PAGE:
May 24 (Bloomberg) -- Facebook Inc.’s initial public offering has triggered allegations the social network and banks led by Morgan Stanley selectively disclosed crucial information to investors. Securities law experts say it’s not clear the firms did anything wrong.
At issue is whether Facebook gave non-public, material information to analysts that was then shared with select investors in the form of lower earnings projections. The answer lies in the evidence uncovered and the interpretation of Regulation FD, a U.S. Securities Exchange and Commission rule that requires public disclosure of important information.
“This is a gray area,” Tamar Frankel, a professor at Boston University School of Law, said in a telephone interview. “There are a zillion rules, but there isn’t a rule that addresses precisely this.”
Facebook amended its IPO filing on May 9, about a week before the $16 billion sale, to say growth in advertising had failed to keep up with user gains. It then contacted more than 20 analysts, including those at underwriters Morgan Stanley, Goldman Sachs Group Inc. and JPMorgan Chase & Co., to guide them toward the lower end of its second-quarter sales estimate, according to a person with knowledge of the matter.
A day after that filing, the analysts called up some investor clients to communicate their revised estimates for sales and profit, said people with knowledge of the process.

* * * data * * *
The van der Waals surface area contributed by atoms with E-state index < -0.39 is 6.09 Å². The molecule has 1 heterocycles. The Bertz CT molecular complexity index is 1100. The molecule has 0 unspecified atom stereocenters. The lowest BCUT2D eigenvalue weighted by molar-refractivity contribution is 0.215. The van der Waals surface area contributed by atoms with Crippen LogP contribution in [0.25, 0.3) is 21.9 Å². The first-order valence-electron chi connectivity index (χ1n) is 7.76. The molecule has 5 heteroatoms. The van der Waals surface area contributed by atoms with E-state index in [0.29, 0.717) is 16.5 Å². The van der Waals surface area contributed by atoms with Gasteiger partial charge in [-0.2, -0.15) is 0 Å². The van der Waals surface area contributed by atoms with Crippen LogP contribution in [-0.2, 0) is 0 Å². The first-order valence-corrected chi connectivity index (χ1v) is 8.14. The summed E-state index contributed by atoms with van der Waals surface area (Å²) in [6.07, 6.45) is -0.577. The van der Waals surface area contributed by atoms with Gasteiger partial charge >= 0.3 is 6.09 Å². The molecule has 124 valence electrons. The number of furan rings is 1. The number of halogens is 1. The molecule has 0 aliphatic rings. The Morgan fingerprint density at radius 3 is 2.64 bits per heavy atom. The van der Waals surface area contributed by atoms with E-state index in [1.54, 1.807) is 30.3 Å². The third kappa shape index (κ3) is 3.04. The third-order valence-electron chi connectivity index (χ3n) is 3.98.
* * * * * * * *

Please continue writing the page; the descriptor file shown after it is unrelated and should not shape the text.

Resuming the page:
Facebook’s stock has dropped 16 percent since the initial share sale, spurring shareholder suits from New York to California. They allege that Facebook and its underwriters misled investors by failing to disclose the figures to a wider audience. Information is material if it would probably affect a company’s share price, if known. The stock rose 2.9 percent to $32.93 at 9:32 a.m. in New York today.
Burden of Proof
The Menlo Park, California-based company didn’t give the analysts any materially different information than the updated prospectus, said a person close to the company. It’s standard for a company to provide guidance to analysts ahead of an offering, that person said. Larry Yu, a spokesman for Facebook, declined to comment.
Any lawsuit will have to prove that the information Facebook and its bankers gave investors was material, or important, said Jeffrey Manns, professor of banking and securities law at George Washington University.
“It might have been better for Facebook had they made more specific disclosures and made them publicly, because rather than a story of public outrage and disgust, the expectations might have been a bit more tempered in a healthy way,” said Manns. “Facebook wouldn’t have this shadow of potential securities litigation hanging over their head.”